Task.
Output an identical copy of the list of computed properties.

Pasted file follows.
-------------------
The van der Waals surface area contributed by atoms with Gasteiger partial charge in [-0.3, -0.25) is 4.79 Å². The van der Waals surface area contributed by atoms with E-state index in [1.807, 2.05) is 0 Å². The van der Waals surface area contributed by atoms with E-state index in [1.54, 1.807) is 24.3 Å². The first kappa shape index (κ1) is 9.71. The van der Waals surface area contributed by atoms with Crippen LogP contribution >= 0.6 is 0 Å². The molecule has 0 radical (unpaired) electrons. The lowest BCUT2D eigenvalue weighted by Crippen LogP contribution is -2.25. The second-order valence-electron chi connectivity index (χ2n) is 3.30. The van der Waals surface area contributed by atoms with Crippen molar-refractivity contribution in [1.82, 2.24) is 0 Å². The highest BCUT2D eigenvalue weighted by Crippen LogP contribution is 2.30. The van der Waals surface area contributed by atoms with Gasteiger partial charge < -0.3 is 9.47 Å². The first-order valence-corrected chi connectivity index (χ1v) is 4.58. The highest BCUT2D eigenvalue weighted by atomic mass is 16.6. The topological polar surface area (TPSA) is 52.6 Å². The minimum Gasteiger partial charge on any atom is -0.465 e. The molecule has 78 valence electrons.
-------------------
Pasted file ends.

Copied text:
The van der Waals surface area contributed by atoms with Gasteiger partial charge in [-0.3, -0.25) is 4.79 Å². The van der Waals surface area contributed by atoms with E-state index in [1.807, 2.05) is 0 Å². The van der Waals surface area contributed by atoms with E-state index in [1.54, 1.807) is 24.3 Å². The first kappa shape index (κ1) is 9.71. The van der Waals surface area contributed by atoms with Crippen LogP contribution >= 0.6 is 0 Å². The molecule has 0 radical (unpaired) electrons. The lowest BCUT2D eigenvalue weighted by Crippen LogP contribution is -2.25. The second-order valence-electron chi connectivity index (χ2n) is 3.30. The van der Waals surface area contributed by atoms with Crippen molar-refractivity contribution in [1.82, 2.24) is 0 Å². The highest BCUT2D eigenvalue weighted by Crippen LogP contribution is 2.30. The van der Waals surface area contributed by atoms with Gasteiger partial charge < -0.3 is 9.47 Å². The first-order valence-corrected chi connectivity index (χ1v) is 4.58. The highest BCUT2D eigenvalue weighted by atomic mass is 16.6. The topological polar surface area (TPSA) is 52.6 Å². The minimum Gasteiger partial charge on any atom is -0.465 e. The molecule has 78 valence electrons.